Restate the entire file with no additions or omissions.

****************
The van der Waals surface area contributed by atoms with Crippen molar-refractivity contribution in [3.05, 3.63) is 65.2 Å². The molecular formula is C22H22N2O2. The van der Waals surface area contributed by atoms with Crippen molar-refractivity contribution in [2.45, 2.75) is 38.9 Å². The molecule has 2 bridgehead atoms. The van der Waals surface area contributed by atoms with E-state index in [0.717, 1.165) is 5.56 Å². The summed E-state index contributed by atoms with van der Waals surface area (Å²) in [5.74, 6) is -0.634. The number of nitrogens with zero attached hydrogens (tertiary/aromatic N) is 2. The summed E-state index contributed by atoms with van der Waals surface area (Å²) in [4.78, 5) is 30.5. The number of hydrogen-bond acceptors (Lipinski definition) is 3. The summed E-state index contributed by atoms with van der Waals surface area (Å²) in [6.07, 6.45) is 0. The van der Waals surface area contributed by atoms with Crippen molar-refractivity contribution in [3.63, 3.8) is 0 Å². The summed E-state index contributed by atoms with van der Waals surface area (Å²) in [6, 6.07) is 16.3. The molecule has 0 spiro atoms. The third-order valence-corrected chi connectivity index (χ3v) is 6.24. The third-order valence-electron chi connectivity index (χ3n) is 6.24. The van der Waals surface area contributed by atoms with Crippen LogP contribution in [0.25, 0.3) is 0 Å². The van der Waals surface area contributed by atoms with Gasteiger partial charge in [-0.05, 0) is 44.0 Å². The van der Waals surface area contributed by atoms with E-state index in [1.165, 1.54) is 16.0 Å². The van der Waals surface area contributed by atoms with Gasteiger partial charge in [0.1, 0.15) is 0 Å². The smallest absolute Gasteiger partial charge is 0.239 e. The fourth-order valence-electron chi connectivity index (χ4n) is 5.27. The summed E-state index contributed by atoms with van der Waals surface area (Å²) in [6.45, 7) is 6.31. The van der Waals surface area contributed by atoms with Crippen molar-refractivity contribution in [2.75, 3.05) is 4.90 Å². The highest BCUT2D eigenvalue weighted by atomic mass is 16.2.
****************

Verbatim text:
The van der Waals surface area contributed by atoms with Crippen molar-refractivity contribution in [3.05, 3.63) is 65.2 Å². The molecular formula is C22H22N2O2. The van der Waals surface area contributed by atoms with Crippen molar-refractivity contribution in [2.45, 2.75) is 38.9 Å². The molecule has 2 bridgehead atoms. The van der Waals surface area contributed by atoms with E-state index in [0.717, 1.165) is 5.56 Å². The summed E-state index contributed by atoms with van der Waals surface area (Å²) in [5.74, 6) is -0.634. The number of nitrogens with zero attached hydrogens (tertiary/aromatic N) is 2. The summed E-state index contributed by atoms with van der Waals surface area (Å²) in [4.78, 5) is 30.5. The number of hydrogen-bond acceptors (Lipinski definition) is 3. The summed E-state index contributed by atoms with van der Waals surface area (Å²) in [6.07, 6.45) is 0. The van der Waals surface area contributed by atoms with Crippen molar-refractivity contribution in [3.63, 3.8) is 0 Å². The summed E-state index contributed by atoms with van der Waals surface area (Å²) in [6, 6.07) is 16.3. The molecule has 0 spiro atoms. The third-order valence-corrected chi connectivity index (χ3v) is 6.24. The third-order valence-electron chi connectivity index (χ3n) is 6.24. The van der Waals surface area contributed by atoms with Crippen LogP contribution in [0.25, 0.3) is 0 Å². The van der Waals surface area contributed by atoms with Gasteiger partial charge in [-0.05, 0) is 44.0 Å². The van der Waals surface area contributed by atoms with E-state index in [1.165, 1.54) is 16.0 Å². The van der Waals surface area contributed by atoms with Gasteiger partial charge in [0.1, 0.15) is 0 Å². The smallest absolute Gasteiger partial charge is 0.239 e. The fourth-order valence-electron chi connectivity index (χ4n) is 5.27. The summed E-state index contributed by atoms with van der Waals surface area (Å²) in [6.45, 7) is 6.31. The van der Waals surface area contributed by atoms with Crippen molar-refractivity contribution in [2.75, 3.05) is 4.90 Å². The highest BCUT2D eigenvalue weighted by atomic mass is 16.2.